The critics have weighed in and -- once again -- they weren't too pleased with this week's entertainment offerings.

In music, The Script was called out for providing diluted rock to the masses with "#3," while Ellie Goulding's "Halcyon" was categorized as "nothing new." The Wallflowers' "Glad All Over" and Barbra Streisand's "Release Me" were also on the critics' radar, but faced warmer reviews.

Some felt "Seven Psychopaths" fell victim to weak writing, while "Here Comes the Boom" and "Special Forces" were overwhelmed by the predictability of their story lines. "Argo" faced another round of opinons as well, but this time around, it seems that Ben Afleck was just too good of a hero for critics to slam -- an occurrence some fans might deem utterly impossible.

Read the reviews in the gallery below and let us know what you think in the comments section. Were the critics spot on or too harsh?

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  • The Script - #3

    Paul Mardles felt The Script's rock wasn't that authentic. <a href="http://www.guardian.co.uk/music/2012/sep/09/the-script-number-3-review">"For the most part, though, #3 is rock with all the rage and idiosyncracies removed." </a>

  • The Wallflowers - 'Glad All Over'

    The Wallflowers' album didn't have the intended effect, according to Paste Magazine. <a href="http://www.pastemagazine.com/articles/2012/10/the-wallflowers-glad-all-over.html">"All told, Dylan and company don't leave you glad all over--but maybe half-way." </a>

  • Ellie Goulding - 'Halcyon'

    Goulding offers nothing new says Hayley Avron from NME. <a href="http://www.nme.com/reviews/ellie-goulding/13750">"Mainly, Halcyon sees Goulding's quirky-as-usual vocals lazily spliced into factory-standard chart dance."</a>

  • Barbra Streisand - 'Release Me'

    For non-fans, it seems safety is essential when encountering Bab's latest album. <a href="http://www.independent.co.uk/arts-entertainment/music/reviews/album-barbra-streisand-release-me-columbia-8200584.html">Essential for fans, of course. It is left to the rest of us to look on from a safe distance with our hard hats on and to marvel at the most self-regarding singing voice in post-war popular music.</a>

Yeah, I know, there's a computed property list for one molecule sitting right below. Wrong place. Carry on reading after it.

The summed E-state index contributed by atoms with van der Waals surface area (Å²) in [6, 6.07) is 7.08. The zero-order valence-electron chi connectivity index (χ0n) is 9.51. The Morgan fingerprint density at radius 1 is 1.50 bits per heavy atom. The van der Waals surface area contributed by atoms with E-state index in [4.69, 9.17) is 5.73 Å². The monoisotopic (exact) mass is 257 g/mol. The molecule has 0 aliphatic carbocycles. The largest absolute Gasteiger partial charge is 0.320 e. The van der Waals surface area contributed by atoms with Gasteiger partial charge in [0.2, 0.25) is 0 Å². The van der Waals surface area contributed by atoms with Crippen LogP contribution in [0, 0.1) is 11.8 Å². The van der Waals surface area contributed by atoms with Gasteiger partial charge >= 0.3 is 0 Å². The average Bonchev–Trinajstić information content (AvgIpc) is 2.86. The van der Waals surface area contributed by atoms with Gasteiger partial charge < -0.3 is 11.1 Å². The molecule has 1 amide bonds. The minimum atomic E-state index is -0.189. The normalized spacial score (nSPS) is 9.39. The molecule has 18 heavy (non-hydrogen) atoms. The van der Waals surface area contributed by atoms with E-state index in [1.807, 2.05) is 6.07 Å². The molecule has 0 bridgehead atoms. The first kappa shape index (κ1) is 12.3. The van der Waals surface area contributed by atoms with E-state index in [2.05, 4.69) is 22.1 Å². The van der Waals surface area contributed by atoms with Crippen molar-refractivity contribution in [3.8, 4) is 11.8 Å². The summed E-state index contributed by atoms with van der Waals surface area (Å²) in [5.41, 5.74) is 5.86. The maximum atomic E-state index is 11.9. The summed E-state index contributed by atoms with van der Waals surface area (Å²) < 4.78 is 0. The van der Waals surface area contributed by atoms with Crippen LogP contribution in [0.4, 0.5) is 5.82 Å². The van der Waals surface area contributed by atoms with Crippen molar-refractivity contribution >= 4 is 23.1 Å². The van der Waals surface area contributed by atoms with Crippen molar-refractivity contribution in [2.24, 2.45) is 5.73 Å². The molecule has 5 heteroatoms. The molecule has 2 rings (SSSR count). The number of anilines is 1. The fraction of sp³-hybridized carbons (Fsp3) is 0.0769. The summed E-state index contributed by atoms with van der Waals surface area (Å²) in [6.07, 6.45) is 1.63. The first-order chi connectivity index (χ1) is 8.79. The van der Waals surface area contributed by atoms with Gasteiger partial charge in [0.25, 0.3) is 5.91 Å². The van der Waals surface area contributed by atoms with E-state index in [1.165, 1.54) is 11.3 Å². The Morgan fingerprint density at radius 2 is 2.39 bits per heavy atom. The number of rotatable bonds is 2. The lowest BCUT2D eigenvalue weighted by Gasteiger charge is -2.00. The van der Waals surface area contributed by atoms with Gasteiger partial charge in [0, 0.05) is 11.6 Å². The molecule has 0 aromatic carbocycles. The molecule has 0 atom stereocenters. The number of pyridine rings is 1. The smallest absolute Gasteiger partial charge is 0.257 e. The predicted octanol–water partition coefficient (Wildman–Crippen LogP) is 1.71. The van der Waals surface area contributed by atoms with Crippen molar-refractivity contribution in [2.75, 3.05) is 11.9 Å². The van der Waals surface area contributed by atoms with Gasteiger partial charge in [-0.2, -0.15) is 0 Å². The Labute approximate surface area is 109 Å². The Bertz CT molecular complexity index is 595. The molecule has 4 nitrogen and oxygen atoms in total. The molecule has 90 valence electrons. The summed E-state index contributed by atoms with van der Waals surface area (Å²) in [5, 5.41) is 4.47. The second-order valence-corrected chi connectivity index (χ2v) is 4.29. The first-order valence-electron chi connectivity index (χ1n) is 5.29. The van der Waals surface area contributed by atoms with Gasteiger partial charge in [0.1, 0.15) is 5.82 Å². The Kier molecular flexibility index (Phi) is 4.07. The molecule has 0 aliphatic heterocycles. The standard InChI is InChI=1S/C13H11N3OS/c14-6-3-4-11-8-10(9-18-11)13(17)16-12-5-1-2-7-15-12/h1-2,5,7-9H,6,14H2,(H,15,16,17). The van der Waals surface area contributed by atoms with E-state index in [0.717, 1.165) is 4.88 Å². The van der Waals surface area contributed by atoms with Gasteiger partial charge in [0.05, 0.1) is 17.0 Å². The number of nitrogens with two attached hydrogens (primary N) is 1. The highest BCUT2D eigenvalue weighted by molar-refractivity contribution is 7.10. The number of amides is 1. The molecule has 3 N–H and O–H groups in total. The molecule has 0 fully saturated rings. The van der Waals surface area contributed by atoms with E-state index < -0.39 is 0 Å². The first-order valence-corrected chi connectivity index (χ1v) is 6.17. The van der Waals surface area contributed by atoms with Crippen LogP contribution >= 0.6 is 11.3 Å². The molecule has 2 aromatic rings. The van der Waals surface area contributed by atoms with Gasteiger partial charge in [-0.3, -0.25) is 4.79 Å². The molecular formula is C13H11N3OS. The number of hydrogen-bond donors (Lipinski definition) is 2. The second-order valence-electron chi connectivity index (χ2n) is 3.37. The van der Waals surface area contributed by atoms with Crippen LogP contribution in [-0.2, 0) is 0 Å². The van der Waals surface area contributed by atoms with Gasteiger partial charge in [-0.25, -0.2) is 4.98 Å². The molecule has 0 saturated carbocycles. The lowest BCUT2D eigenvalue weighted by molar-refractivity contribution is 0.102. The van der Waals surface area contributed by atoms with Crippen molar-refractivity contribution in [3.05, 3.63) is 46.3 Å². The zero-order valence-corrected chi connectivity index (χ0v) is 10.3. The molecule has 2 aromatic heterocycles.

• 'Seven Psychopaths'

    The film's script was a total letdown for J.R. Jones at the Chicago Reader. <a href="http://www.chicagoreader.com/chicago/seven-psychopaths/Film?oid=7512049">"I can't remember the last time I was so sorely disappointed by a writer I liked; the movie is undeniably entertaining but as hollow as a bullet wound."</a>

  • 'Here Comes the Boom'

    The movie was painfully predictable according to Daniel Kimmel. <a href="http://northshoremovies.wordpress.com/2012/10/12/review-here-comes-the-boom/">"The alarms about how ridiculous and predictable this plot is can be heard from miles away."</a>

  • 'Argo'

    <em>East Bay Express</em> thought the film was a tad corny. <a href="http://www.eastbayexpress.com/ebx/argo/Content?oid=3359419">"It's the definition of far-fetched popcorn-patriotic heroics."</a>

  • 'Special Forces'

    "Special Forces" fell a little short says Andy Webster. <a href="http://www.nytimes.com/2012/10/12/movies/special-forces-directed-by-stephane-rybojad.html">"'Special Forces' aims to inspire but ends up wallowing in melodrama."</a>

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